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  1. Documentation
  2. DOCS-3170

Suggestion for /master/reference/program/mongod/

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    Details

    • Type: Improvement
    • Status: Closed
    • Priority: Minor - P4
    • Resolution: Fixed
    • Affects Version/s: None
    • Fix Version/s: v1.3.12
    • Component/s: manual
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    • Last comment by Customer:
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    • Actual Time:
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      Description

      It handles data requests, manages data format, and performs background management operations.

      I don't know what "manages data format" means. Maybe "manages data access"?

      This document provides a complete overview of all command line options for mongod. These options are primarily useful for testing purposes. In common operation, use the configuration file options to control the behavior of your database, which is fully capable of all operations described below.

      The point of this paragraph is a bit blurred. The options are useful on the command line for testing. The options themselves are crucial for controlling your database.

      The last sentence has a misplaced modifier: the configuration file, not the database, is fully capable.

      --config <filename>, -f

      Doesn't the -f option let you specify a filename too?

      --pidfilepath <path> Specifies a file location to hold the "PID" or process ID of the mongod process. Useful for tracking the mongod process in combination with the --fork option.

      Make it clear that mongod writes its PID into the pidfile. It's only about 90% clear. It's like --logFile, but unlike --keyFile.

      --setParameter Specifies an option to configure on startup.

      Is there some way to explain what the difference is between setParameter-based options and the generic command-line options described on this web page?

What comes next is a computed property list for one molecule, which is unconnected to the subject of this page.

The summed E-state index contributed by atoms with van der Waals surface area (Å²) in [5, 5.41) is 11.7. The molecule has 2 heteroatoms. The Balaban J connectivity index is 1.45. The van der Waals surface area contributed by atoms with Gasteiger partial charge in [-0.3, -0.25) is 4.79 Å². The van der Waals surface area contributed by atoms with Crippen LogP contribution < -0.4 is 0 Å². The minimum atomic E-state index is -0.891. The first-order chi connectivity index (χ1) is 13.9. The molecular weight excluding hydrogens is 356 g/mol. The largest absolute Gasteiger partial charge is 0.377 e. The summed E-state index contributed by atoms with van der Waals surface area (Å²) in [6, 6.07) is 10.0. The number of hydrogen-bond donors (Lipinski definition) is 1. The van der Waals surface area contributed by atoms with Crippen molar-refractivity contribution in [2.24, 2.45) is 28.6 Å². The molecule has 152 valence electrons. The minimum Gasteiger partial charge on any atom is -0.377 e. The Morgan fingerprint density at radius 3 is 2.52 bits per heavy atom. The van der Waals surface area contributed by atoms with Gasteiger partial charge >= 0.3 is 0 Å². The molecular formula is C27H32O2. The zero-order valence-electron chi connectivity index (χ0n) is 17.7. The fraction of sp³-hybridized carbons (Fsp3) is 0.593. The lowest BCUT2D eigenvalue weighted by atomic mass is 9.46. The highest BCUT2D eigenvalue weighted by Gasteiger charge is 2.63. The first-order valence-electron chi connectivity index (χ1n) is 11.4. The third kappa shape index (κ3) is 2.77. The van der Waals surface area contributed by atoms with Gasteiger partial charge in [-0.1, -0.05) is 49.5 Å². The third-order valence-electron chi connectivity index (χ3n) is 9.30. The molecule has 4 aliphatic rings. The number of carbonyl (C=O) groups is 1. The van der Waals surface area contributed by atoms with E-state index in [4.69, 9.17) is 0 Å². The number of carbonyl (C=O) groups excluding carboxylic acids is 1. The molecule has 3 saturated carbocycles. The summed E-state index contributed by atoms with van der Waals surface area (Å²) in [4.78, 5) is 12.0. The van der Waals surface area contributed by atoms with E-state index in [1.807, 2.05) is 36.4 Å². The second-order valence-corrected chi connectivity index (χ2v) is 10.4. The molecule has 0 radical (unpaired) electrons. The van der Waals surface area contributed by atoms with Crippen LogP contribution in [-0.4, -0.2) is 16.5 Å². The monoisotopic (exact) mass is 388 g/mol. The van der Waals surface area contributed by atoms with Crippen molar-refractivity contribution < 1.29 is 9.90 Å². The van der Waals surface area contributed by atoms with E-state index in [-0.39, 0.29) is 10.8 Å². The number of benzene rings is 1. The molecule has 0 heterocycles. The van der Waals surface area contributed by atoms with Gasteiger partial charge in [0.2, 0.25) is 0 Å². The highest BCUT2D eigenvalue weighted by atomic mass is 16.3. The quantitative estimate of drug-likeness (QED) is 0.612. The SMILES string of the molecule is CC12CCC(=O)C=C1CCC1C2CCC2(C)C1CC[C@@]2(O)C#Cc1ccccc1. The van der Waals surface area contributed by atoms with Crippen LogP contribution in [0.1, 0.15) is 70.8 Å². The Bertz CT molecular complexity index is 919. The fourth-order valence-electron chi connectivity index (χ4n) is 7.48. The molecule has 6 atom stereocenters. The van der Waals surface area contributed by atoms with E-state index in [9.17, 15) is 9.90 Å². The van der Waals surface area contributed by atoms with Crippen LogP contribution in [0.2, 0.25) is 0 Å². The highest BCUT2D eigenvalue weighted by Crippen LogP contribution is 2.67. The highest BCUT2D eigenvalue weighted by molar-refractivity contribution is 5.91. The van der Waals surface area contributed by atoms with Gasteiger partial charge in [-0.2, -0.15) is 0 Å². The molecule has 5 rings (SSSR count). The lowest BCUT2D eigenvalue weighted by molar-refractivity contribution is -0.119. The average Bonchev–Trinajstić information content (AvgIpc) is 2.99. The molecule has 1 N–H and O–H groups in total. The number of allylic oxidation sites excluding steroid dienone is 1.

This is the normal mode of operation in production and production-like environments but may not be desirable for testing.

      Why may it not be desirable for testing? (Answer, I guess, is that you can kill a non-forked mongo with control-c or some such from the shell.)

      Ensure that your driver supports alternate service names.

      I don't know how to do this. It might be good to check that it's an obvious Kerberos thing, and, if not, to give a hint about how it is done.

      Permits JSONP access via an HTTP interface. Consider the security implications of allowing this activity before enabling this option.

      Do we have a link about what the security implications are? This is scary without being helpful. Perhaps that is what we want, or perhaps we'd rather be both scary and helpful.

      If the HTTP interface is disabled, the --jsonp also enables the HTTP interface.

      Consider rewriting to something like, "-jsonp enables the HTTP interface." The sentence as written suggests that nohttpinterface --jsonp will turn on the HTTP interface, which I really hope it doesn't. nohttpinterface's description hints, though does not state, that it's an error to use it with -jsonp